squashed replied to your post: Personal Notes: On Reading Cases
And when it’s a Thomas opinion, I close the book. Because Thomas’s opinions are written terribly. Scalia was at least witty.
Thomas is horrible 99% of the time. But he is actually fairly lucid when he’s writing…

I’m not going to address Affirmative Action on the whole as theory or practice but I am sympathetic to your unease in finding yourself nodding along to Justice Thomas. I had the similar and unfortunate experience last week while reviewing my Con Law readings. His Grutter dissent is actually a stirring revival of the important and beautiful colorblind interpretation the Equal Protection Clause as well as a reality check on how lax the Court can be with the second prong of the Strict Scrutiny inquiry. I admit, I felt fairly strange telling a friend after class that I was both the President of my law school’s ACLU and (temporarily) in agreeance with Justice Thomas.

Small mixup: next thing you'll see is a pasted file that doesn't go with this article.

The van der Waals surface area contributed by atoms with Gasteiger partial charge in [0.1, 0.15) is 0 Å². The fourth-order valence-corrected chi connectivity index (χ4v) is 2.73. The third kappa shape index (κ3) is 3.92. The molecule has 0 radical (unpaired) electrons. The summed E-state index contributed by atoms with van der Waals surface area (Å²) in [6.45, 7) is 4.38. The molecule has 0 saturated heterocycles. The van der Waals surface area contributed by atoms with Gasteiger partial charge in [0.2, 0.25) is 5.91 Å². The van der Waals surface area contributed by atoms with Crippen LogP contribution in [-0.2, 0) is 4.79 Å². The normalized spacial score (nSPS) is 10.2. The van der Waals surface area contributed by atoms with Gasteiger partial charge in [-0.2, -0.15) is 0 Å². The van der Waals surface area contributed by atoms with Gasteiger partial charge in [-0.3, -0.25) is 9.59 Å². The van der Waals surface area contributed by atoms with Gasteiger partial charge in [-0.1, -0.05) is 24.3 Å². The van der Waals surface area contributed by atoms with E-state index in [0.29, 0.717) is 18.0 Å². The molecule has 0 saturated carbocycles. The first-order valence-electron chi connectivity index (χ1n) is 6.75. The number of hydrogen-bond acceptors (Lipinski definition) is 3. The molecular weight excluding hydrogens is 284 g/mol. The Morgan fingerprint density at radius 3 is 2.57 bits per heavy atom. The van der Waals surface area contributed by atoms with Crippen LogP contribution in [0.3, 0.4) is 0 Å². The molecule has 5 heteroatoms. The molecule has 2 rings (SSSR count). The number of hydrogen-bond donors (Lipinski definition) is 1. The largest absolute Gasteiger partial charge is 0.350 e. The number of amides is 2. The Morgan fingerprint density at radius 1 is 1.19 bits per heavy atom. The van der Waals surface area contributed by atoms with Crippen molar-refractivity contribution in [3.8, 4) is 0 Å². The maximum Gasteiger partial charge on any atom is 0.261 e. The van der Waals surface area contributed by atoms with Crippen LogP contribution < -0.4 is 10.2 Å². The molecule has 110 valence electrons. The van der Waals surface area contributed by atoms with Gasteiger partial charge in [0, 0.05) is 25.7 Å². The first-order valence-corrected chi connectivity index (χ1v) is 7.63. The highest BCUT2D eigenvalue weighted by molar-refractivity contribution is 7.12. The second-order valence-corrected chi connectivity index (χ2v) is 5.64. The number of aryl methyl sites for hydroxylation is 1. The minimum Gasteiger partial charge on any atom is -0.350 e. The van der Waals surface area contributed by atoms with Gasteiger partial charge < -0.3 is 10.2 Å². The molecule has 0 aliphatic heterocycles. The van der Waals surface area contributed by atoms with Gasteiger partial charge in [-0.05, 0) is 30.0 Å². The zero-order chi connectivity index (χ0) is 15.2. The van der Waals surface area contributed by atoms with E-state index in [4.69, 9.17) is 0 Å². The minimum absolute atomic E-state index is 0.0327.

Thankfully this sympathy for the (originalist) devil(s) didn’t last too long. This morning I draw caricatures of Scalia sobbing like a baby in the margins of his particularly histrionic United States v. Virginia (1996) dissent.       D:    < Scalia

Anywho, relevant news is relevant: New York Times - Supreme Court Agrees to Hear Affirmative Action Case

“It is reasonable, in every sense of the word, to believe that a member of the highest court in the land should know how to properly disclose almost $700,000 worth of income,”

House Rep. Louise Slaughter, discussing Clarence Thomas’s failure to report $700,000 worth of income in disclosures required under the Ethics in Government Act of 1978.  Slaughter has been joined by a number of house members in calling for investigations into Thomas’s financial activities.

If they do investigate, I hope they call it the “Slaughter Commission.”  Too perfect.

(via letterstomycountry)